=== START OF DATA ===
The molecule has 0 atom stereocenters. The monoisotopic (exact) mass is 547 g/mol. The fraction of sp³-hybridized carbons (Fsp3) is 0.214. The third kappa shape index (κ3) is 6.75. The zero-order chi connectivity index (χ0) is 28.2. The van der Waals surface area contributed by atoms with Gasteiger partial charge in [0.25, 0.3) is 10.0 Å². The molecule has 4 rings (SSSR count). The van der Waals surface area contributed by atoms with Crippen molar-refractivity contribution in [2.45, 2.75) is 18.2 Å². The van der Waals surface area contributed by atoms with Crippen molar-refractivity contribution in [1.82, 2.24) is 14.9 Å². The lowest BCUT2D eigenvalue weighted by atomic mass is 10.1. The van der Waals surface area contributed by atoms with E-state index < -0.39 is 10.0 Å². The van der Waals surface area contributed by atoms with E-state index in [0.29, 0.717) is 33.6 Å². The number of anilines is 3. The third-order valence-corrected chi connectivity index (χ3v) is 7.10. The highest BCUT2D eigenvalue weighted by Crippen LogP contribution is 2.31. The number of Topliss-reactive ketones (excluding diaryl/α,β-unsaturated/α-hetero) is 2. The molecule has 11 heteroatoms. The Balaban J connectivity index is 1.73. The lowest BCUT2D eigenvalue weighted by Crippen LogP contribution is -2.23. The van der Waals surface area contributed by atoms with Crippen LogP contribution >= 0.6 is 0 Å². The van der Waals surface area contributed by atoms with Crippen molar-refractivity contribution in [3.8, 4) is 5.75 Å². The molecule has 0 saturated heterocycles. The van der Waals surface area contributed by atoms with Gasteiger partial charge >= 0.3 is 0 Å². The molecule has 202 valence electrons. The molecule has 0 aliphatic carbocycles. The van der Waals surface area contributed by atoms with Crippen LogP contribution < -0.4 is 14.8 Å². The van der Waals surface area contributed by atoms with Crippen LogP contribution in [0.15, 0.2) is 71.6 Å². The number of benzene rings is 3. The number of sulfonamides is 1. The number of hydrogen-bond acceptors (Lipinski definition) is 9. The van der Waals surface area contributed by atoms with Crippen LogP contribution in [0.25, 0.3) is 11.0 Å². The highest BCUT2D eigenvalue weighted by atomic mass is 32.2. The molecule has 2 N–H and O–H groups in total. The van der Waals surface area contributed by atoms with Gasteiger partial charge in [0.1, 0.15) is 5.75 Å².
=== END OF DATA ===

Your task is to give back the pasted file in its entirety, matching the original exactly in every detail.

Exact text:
The molecule has 0 atom stereocenters. The monoisotopic (exact) mass is 547 g/mol. The fraction of sp³-hybridized carbons (Fsp3) is 0.214. The third kappa shape index (κ3) is 6.75. The zero-order chi connectivity index (χ0) is 28.2. The van der Waals surface area contributed by atoms with Gasteiger partial charge in [0.25, 0.3) is 10.0 Å². The molecule has 4 rings (SSSR count). The van der Waals surface area contributed by atoms with Crippen molar-refractivity contribution in [2.45, 2.75) is 18.2 Å². The van der Waals surface area contributed by atoms with Crippen molar-refractivity contribution in [1.82, 2.24) is 14.9 Å². The lowest BCUT2D eigenvalue weighted by atomic mass is 10.1. The van der Waals surface area contributed by atoms with E-state index < -0.39 is 10.0 Å². The van der Waals surface area contributed by atoms with E-state index in [0.29, 0.717) is 33.6 Å². The number of anilines is 3. The third-order valence-corrected chi connectivity index (χ3v) is 7.10. The highest BCUT2D eigenvalue weighted by Crippen LogP contribution is 2.31. The number of Topliss-reactive ketones (excluding diaryl/α,β-unsaturated/α-hetero) is 2. The molecule has 11 heteroatoms. The Balaban J connectivity index is 1.73. The lowest BCUT2D eigenvalue weighted by Crippen LogP contribution is -2.23. The van der Waals surface area contributed by atoms with Crippen LogP contribution >= 0.6 is 0 Å². The van der Waals surface area contributed by atoms with Crippen molar-refractivity contribution in [3.8, 4) is 5.75 Å². The molecule has 0 saturated heterocycles. The van der Waals surface area contributed by atoms with Gasteiger partial charge >= 0.3 is 0 Å². The molecule has 202 valence electrons. The molecule has 0 aliphatic carbocycles. The van der Waals surface area contributed by atoms with Crippen LogP contribution < -0.4 is 14.8 Å². The van der Waals surface area contributed by atoms with Crippen LogP contribution in [0.15, 0.2) is 71.6 Å². The number of benzene rings is 3. The number of sulfonamides is 1. The number of hydrogen-bond acceptors (Lipinski definition) is 9. The van der Waals surface area contributed by atoms with Crippen LogP contribution in [0.25, 0.3) is 11.0 Å². The highest BCUT2D eigenvalue weighted by atomic mass is 32.2. The molecule has 2 N–H and O–H groups in total. The van der Waals surface area contributed by atoms with Gasteiger partial charge in [0.1, 0.15) is 5.75 Å².